In our design work we’re constantly pushing and pulling, tinkering with this and changing that. That’s fundamental to design. It’s kind of like going to the optometrist! “Better like this or better like this, better like this or better like this …”
And like the process of selecting lenses for best vision, the goal of design is to eventually arrive at a sharp, well-focused image that really works.
How do we know if one solution is better than another, if we don’t have a clear understanding of the project’s context, its priorities, aims, and goals? This is often overlooked in the design process, as we jump straight to creating combinations of ideas and forms, but it’s probably the most important part of our work. If we forget to explore the project’s aims and goals, and its constraints and context, then how will we evaluate the design? How do we know that it’s better like this, or like this?
Recently we’ve purchased a small property that needs our help and ideas. It’s a storey-and-a-half house in Kitchener’s St. Mary’s Conservation District. It’s sorely in need of rejuvenation, and that means ideas. Since we’re in ideas business, it’s a great fit. Why not put our ideas to work for ourselves? Well, that’s the plan. We’ll see how it turns out.
We started by documenting the house, the property, and the neighbourhood, and thinking in rough terms about how grand a change to create. We didn’t nail down the aims and goals of the project too tightly, in case we missed some great possibilities. Then we had some fun. Over the course of a couple of days, everyone in the office created a possibility for the house. Ten different designs emerged, and we convened a lunch session to examine and discuss them all. We even invited some real estate agents, a home stager and interior designer, and some acquaintances to the critique, to share some lunch and have some fun. They were great.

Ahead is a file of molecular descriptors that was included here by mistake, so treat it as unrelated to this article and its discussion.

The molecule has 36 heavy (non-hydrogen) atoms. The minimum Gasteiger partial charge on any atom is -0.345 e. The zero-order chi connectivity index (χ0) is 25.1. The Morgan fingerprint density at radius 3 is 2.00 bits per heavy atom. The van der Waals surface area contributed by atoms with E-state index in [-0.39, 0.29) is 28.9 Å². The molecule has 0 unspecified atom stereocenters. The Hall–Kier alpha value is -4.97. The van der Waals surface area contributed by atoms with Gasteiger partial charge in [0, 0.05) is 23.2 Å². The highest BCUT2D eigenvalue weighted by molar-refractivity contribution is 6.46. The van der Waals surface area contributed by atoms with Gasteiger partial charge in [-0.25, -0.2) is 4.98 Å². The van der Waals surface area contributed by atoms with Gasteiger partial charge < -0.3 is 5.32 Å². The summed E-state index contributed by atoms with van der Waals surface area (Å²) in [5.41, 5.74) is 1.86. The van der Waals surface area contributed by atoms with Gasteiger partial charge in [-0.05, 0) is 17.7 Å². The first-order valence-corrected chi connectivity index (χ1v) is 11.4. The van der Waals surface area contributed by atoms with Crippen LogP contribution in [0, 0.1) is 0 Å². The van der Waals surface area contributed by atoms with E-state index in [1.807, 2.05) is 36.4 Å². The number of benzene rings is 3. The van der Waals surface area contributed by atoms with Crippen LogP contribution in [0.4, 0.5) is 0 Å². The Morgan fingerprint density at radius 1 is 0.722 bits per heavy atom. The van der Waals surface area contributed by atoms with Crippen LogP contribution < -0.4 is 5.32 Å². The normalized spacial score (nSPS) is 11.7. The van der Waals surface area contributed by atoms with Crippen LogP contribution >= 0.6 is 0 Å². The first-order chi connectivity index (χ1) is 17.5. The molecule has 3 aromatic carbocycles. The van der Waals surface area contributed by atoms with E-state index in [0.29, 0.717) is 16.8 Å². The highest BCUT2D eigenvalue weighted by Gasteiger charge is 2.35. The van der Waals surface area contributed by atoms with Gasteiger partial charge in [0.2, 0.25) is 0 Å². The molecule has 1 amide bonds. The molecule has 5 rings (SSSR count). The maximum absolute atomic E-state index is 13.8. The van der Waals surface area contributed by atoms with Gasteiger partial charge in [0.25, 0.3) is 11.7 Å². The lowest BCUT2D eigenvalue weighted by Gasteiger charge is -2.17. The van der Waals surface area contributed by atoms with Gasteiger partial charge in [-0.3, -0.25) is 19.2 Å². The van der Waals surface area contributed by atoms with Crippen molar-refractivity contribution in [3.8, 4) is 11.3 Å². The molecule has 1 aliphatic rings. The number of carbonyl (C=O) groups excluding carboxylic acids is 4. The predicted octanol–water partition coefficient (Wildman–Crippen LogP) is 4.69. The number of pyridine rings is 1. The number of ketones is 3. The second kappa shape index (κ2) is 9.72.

Some of the ideas were for larger additions, some for no addition at all. Each had its own level of investment and reward, its own emphasis on where to spend and where to save to achieve the overall goal. Discussion was lively, and between the ideas and the session it generated a second phase of design. What’s interesting is that no one scheme was chosen as the winner. Instead, what emerged was a realization that by combining aspects of the designs (a kitchen layout here, an idea about using the basement, a change to the rear roof line to create more second floor, etc) we could further push and pull in a sort of “Round 2”, where a stronger and clearer design emerged. Tinkering and massaging some more, and seeing how aspects of the ideas could combine, created a final design that’s greater than the sum of its parts! That’s often the way it goes, and part of the reason that design takes patience and perseverance.
Better like this, or better like this?
We’ve now documented the design for construction purposes, and the changes will soon be underway. We’ll keep you posted as we move through construction, and we’ll see how the ideas continue to enrich and transform the property.
We’re excited to see how the journey goes!